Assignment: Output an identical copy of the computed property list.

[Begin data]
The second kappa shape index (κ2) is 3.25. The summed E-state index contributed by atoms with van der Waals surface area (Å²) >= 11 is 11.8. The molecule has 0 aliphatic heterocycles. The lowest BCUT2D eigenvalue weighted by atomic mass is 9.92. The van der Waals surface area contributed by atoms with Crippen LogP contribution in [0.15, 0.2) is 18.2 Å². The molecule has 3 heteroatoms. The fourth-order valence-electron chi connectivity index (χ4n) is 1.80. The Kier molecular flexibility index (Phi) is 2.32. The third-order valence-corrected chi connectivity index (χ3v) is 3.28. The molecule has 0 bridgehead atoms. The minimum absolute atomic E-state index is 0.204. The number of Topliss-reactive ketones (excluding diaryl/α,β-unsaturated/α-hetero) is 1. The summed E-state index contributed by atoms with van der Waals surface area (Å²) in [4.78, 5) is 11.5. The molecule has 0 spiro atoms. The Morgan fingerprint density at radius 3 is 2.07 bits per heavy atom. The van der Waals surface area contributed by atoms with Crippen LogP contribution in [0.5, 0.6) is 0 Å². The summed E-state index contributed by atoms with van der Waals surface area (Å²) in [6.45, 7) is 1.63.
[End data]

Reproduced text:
The second kappa shape index (κ2) is 3.25. The summed E-state index contributed by atoms with van der Waals surface area (Å²) >= 11 is 11.8. The molecule has 0 aliphatic heterocycles. The lowest BCUT2D eigenvalue weighted by atomic mass is 9.92. The van der Waals surface area contributed by atoms with Crippen LogP contribution in [0.15, 0.2) is 18.2 Å². The molecule has 3 heteroatoms. The fourth-order valence-electron chi connectivity index (χ4n) is 1.80. The Kier molecular flexibility index (Phi) is 2.32. The third-order valence-corrected chi connectivity index (χ3v) is 3.28. The molecule has 0 bridgehead atoms. The minimum absolute atomic E-state index is 0.204. The number of Topliss-reactive ketones (excluding diaryl/α,β-unsaturated/α-hetero) is 1. The summed E-state index contributed by atoms with van der Waals surface area (Å²) in [4.78, 5) is 11.5. The molecule has 0 spiro atoms. The Morgan fingerprint density at radius 3 is 2.07 bits per heavy atom. The van der Waals surface area contributed by atoms with Crippen LogP contribution in [0.5, 0.6) is 0 Å². The summed E-state index contributed by atoms with van der Waals surface area (Å²) in [6.45, 7) is 1.63.